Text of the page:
= the total number of thermal neutrons absorbed in the fissile material, sub a, meaning absorbed. ϕU = the neutron flux hitting fissile material VU = to the volume of fuel exposed to the thermal neutron flux U, m, p, and os refers to absorption by uranium, moderator, poisons, and other stuff Let's talk about ϕ for a second as I have not discussed this yet. It is the neutron field strength, or flux, in a particular area. Look at it as flies buzzing about a piece of watermelon, the flies being neutrons, and the watermelon being uranium and other stuff in the core. 𝑈
The thermal fission factor η A ratio of neutrons absorbed in the fuel which cause fission to those that are absorbed by fuel. Remember, not all thermal neutrons absorbed actually cause fission. If the critical energy level in the nucleus is not reached, then fission will not occur. The equation for this is:
𝑁 𝑈 −235 𝜎𝑓 −235 𝑉 𝑈 −235 𝑈 𝑈 𝑁 𝑈 −235 𝜎𝑎 −235 + 𝑁 𝑈 −238 𝜎𝑎 −238
N = to atom density (See part one) σ = the crossection for absorption V = to the volume of u-235
The drawing below is an example of all six factors in a full cycle. I think you can figure out the math and ratios here. This is also a good cheat sheet for copying for future use.
Now let's talk about reactivity. It is a hard thing to get your mind around. If you look at the life cycle above, if any one of the factors change, the reactivity in the core will also be affected. Reactivity is a measure of that life cycle going on at any given point in time. If we pull the control rods out with the reactor critical, then we are removing poisons (The rods) from a portion of the core thus increasing the thermal neutron population (positive reactivity) and therefore, reactor power goes up. As the power increases, it heats up our moderator (Coolant) which expands and lets more thermal neutrons leak out (Negative reactivity) thus decreasing reactor rate of power climb and stabilizing at a higher T-ave (which is the T-cold plus T-hot divided by two) The reactivity then goes back to 0.
The formula for reactivity (P) is as follows: P=
− 1 𝐾𝑒𝑓𝑓
the larger the absolute value of reactivity in the core, the further the reactor
is from being just at criticality. It is the departure from criticality either positive or negative. It is totally dependent on what Keff is doing and thus the life cycle. How is reactivity expressed? Well, it is kind of expressed how you want to. It is really just a small dimensionless fraction. Below are some of the terms you may encounter for reactivity.
Which is the change in K fraction?
Δ𝐾 𝐾 Δ𝐾 𝐾
pcm = .00001
(Referred to as percent millirho)
$ (dollar sign)( enough reactivity to go prompt critical) and the 1cent sign, which just represents which fraction your working with. But they all mean the same only differ in the way they are expressed. Ok, I hope you were able to get a feel for what reactivity is. Reactor period is expressed in seconds and is related to reactivity by the following equation:
τ = 𝑝
𝑒𝑓 𝑓 − 𝑝 𝜆 𝑒𝑓𝑓 𝑝+𝑝
τ = reactor period in seconds. Change of power by a factor of e ℓ∗ = prompt neutron generation lifetime in seconds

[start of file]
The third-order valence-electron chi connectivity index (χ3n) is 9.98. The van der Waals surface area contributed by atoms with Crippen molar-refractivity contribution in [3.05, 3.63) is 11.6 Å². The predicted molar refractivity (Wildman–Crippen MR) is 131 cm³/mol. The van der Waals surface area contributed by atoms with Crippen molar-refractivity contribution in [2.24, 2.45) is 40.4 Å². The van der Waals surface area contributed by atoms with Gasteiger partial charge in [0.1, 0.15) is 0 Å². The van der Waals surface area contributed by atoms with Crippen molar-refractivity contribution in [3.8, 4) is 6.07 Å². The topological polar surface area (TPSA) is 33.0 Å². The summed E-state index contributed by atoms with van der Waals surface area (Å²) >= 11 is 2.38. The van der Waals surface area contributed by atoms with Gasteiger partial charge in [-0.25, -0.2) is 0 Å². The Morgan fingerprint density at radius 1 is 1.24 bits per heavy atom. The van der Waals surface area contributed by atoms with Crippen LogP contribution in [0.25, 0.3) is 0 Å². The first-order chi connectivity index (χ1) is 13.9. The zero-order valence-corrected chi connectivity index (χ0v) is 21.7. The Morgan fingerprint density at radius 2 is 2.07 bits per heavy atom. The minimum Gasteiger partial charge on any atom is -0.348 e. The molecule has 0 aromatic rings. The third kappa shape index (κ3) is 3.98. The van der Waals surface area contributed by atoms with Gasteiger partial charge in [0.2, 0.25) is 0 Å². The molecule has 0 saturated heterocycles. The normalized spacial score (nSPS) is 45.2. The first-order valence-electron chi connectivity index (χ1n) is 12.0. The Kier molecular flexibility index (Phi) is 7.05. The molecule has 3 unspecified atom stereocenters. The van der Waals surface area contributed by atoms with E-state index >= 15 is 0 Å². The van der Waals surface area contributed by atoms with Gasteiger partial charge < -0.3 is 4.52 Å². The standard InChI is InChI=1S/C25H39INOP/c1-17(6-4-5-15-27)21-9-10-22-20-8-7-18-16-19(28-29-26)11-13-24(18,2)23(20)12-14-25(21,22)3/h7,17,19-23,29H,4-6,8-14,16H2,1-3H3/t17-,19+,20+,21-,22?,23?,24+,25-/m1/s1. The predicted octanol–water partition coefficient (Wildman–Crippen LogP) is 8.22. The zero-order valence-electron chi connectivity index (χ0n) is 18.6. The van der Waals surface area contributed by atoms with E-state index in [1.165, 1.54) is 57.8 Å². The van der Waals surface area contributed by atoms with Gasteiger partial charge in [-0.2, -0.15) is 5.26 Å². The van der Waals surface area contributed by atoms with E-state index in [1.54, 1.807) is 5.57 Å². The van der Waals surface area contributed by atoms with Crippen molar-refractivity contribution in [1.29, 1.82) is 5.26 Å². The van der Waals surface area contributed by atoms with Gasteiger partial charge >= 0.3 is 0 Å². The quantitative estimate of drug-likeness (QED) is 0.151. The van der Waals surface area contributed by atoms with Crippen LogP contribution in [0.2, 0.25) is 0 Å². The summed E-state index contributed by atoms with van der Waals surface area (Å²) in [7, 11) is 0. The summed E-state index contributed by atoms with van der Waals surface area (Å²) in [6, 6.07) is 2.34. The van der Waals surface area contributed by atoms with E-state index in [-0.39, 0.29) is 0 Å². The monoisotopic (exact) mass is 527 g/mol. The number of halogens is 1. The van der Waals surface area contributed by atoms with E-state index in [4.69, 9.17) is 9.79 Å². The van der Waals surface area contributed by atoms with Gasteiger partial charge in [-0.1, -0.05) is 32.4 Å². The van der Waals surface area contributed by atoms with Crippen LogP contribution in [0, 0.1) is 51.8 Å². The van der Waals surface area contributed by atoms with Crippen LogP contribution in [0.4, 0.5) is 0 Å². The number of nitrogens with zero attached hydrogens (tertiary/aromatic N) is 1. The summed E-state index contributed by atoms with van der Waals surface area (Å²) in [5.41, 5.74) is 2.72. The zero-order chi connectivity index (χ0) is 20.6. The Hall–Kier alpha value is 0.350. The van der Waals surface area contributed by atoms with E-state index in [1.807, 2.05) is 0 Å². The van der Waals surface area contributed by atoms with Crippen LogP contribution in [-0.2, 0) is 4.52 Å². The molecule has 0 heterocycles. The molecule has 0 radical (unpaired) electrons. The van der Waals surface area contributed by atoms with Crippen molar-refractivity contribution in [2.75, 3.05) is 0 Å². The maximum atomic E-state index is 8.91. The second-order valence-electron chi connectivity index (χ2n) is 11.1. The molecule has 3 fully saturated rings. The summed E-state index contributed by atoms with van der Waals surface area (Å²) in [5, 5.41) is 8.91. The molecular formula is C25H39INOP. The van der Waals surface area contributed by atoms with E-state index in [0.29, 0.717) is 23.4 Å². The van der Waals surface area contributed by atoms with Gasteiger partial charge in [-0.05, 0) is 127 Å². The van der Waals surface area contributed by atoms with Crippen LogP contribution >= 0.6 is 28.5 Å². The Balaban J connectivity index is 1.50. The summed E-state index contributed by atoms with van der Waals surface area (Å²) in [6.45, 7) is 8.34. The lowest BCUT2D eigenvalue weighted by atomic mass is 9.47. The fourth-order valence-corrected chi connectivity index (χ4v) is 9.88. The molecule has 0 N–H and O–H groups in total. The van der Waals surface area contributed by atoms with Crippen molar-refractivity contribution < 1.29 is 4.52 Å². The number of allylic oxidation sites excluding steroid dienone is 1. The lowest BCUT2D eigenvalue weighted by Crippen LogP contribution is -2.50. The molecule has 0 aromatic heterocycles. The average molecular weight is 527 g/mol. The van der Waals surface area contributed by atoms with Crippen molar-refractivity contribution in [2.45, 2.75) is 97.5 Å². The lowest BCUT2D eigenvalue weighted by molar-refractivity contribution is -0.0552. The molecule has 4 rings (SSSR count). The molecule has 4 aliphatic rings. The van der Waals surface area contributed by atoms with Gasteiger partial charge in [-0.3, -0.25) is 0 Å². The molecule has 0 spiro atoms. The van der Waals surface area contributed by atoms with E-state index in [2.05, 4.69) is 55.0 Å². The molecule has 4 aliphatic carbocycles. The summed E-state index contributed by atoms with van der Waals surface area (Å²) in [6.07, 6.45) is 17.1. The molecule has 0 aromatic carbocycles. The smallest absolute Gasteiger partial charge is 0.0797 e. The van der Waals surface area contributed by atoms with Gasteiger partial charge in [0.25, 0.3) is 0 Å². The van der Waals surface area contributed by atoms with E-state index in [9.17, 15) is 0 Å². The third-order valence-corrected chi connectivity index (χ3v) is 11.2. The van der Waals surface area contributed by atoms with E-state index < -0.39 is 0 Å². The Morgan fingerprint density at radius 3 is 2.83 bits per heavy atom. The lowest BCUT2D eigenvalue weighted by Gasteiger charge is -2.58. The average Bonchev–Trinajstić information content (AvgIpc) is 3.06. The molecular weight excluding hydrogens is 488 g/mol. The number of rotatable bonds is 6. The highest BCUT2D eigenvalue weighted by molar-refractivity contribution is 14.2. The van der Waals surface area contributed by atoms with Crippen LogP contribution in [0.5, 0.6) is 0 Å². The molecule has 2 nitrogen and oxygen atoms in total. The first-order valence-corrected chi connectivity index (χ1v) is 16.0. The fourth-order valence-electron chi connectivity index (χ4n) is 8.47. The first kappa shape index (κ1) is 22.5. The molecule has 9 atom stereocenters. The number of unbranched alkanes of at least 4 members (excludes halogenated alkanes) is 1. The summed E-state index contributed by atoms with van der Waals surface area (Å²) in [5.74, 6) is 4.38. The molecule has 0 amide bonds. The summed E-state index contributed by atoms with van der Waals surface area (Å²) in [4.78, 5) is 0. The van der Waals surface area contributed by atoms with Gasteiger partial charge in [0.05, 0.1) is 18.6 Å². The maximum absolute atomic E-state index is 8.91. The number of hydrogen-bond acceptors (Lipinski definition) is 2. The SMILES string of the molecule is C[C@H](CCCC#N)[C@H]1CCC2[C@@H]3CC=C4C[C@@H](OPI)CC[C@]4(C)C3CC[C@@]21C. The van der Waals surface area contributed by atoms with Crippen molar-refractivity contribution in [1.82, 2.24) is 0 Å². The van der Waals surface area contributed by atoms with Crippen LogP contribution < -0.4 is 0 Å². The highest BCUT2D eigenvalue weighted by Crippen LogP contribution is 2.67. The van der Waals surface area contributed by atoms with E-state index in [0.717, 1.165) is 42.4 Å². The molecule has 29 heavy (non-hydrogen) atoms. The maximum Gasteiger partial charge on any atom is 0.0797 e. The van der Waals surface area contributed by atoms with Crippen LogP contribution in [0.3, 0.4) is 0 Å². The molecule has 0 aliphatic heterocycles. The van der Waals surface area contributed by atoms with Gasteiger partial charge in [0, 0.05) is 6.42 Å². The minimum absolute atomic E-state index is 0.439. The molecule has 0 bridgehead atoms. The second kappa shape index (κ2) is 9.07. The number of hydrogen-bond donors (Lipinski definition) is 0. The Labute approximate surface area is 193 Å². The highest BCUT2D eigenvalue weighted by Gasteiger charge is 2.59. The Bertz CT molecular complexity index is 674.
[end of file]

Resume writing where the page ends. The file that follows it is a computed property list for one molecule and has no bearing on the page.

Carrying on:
Remember in part one we talked about prompt fission neutrons and that we dont want to be super critical with just these.
p = the reactivity expressed as a fraction or 0 𝛽𝑒𝑓𝑓
= effective delayed neutron fraction Remember in part one we talked about delayed neutrons and that they were important for reactor control. Well here is where they come in to the picture. This is the fraction of all fission neutrons born as delayed to the total number of neutrons born. 𝑝
= rate of change in reactivity Δ𝐾/𝑘/sec 𝜆𝑒𝑓𝑓
= effective delayed neutron precursor decay constant The average time delay for delayed neutrons < 1 minute, but can vary with the type of fuel used. The more delay, the more control The first part of this equation above is for the prompt term of reactor period and the second part is the delayed term. If control rods are withdrawn, the prompt neutrons have the greatest affect at first. See the graph below:
At initial rod movement a Prompt jump occurs 10-13 sec
Decrease in rate of climb of power is due to delayed neutron production. It makes the increasing power rise controllable
The change in reactor power (dP) = Po d 𝑡
is dependent on the change in time to the reactor
period rate times the initial power. the transient power equation can be derived from this fact.
dP = Po d t/τ 𝑑𝑃
= d t/τ 𝑃
𝑑𝑃 𝑡 = 𝑃𝑜 𝑃0 𝑡 𝑜 𝑃 𝑃𝑜 𝑑𝑡
ln 𝑝 =
𝜏 𝑡 𝑜
ln P - ln Po = 𝜏 (t -to) ln
Po = to the initial power level e = 2.718 t = time during the reactor transient in seconds τ = the reactor period in seconds
P = Po et/τ where: P = to the transient power level
These two previous formulas are important in understanding what happens during life cycle changes, the delayed neutron effects, prompt neutron effect, and reactor power changes. You need to look at the six factors and figure in your mind what changes would occur to each if temperature, pressure, or flow changed. Also how will control rod insertion or removal affect each of them. And how Xenon and samarium will affect what's going on with each. This completes part two of the neutron life cycle.